After receiving Woods’ letter, the boards of both companies decided not to prepare a statement of performance expectations. The situation was laid out in Official Information Act responses to Christchurch accountant Preston, who says it appears the companies are acting “beyond the law”. The statements, which contain financial forecasts and output targets, aren’t discretionary, he says. They’re important for transparency and accountability.
“If they’re using such vast sums of public money – especially Ōtākaro Ltd, god, there’s so much money they’ve got under their control – and really, the whole commercial future of the city, and to not be able to stump up a basic budget is inconceivable.”
“Both Treasury and I were aware of the likely impact this would have on the boards’ decision-making.” – Megan Woods
There’s no provision in the law for exempting Crown entities from providing a statement, Woods’ office confirms, and none was sought.
Woods’ letter didn’t explicitly state the Crown companies shouldn’t produce a statement of performance expectations. But Woods says: “I discussed my approach regarding the letters of expectation with Treasury and they confirmed that under the circumstances it was an appropriate and pragmatic way forward. Both Treasury and I were aware of the likely impact this would have on the boards’ decision-making.”
A letter of expectations is being prepared for Ōtākaro now, Woods’ office says. A letter for Southern Response is expected to be prepared in the next few weeks. “These will include ministers’ expectations regarding the operations of these organisations.”
180910 Treasury SPE by on Scribd
Southern Response chief executive Anthony Honeybone says his company is discussing the matter with Crown officials.
In a statement laced with similar language to that of Woods, he says: “The board believes it is a sensible and pragmatic approach to fully understand the minister’s expectations of Southern Response’s role within the Government’s work programme to resolve outstanding insurance claims before the Statement of Performance Expectations is finalised. This avoids duplication of effort and provides a clear and concise direction of this Government’s expectations.”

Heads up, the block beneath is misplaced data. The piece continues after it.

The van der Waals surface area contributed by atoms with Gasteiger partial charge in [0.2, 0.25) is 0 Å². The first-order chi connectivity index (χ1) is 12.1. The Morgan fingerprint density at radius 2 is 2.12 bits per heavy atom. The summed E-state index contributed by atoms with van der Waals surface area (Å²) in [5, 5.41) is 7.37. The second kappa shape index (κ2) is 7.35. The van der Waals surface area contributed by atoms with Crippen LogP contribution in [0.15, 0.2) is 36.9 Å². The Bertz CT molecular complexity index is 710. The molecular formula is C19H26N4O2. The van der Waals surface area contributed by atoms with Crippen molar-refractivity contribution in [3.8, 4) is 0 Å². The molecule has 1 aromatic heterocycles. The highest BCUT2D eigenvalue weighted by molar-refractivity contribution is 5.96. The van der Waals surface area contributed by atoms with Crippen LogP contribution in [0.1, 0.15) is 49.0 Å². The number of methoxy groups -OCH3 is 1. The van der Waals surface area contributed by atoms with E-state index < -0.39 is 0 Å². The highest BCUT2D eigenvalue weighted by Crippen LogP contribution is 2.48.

Former Ōtākaro chief executive Albert Brantley wrote to Preston in July, saying the minister’s letter enables the board to develop a business plan, which in turn allows the company to produce a statement of performance expectations. “Consequently, the minister has requested that Ōtākaro continue to operate under the 2017/18 LOE [letter of expectation], business plan and statement of performance expectations.”
Newsroom asked Ōtākaro about that statement, but it said our query was best answered by the minister. Woods’ spokesman didn’t call it a direction. During a meeting with the Ōtākaro board on July 6 – after the financial year end, and after the statement should have been produced – the minister suggested continuing under its previous documents was a “practical approach”.
Such pragmatism doesn’t wash with Preston, who used to work for consultancy firm PwC. “Where do you draw the line with pragmatism? Surely the line’s got to be where the law is.” He’s interested in these annual reports, he says, in the budgets, performance expectations and outputs. “If they’re not produced then we’re bloody mushrooms aren’t we?”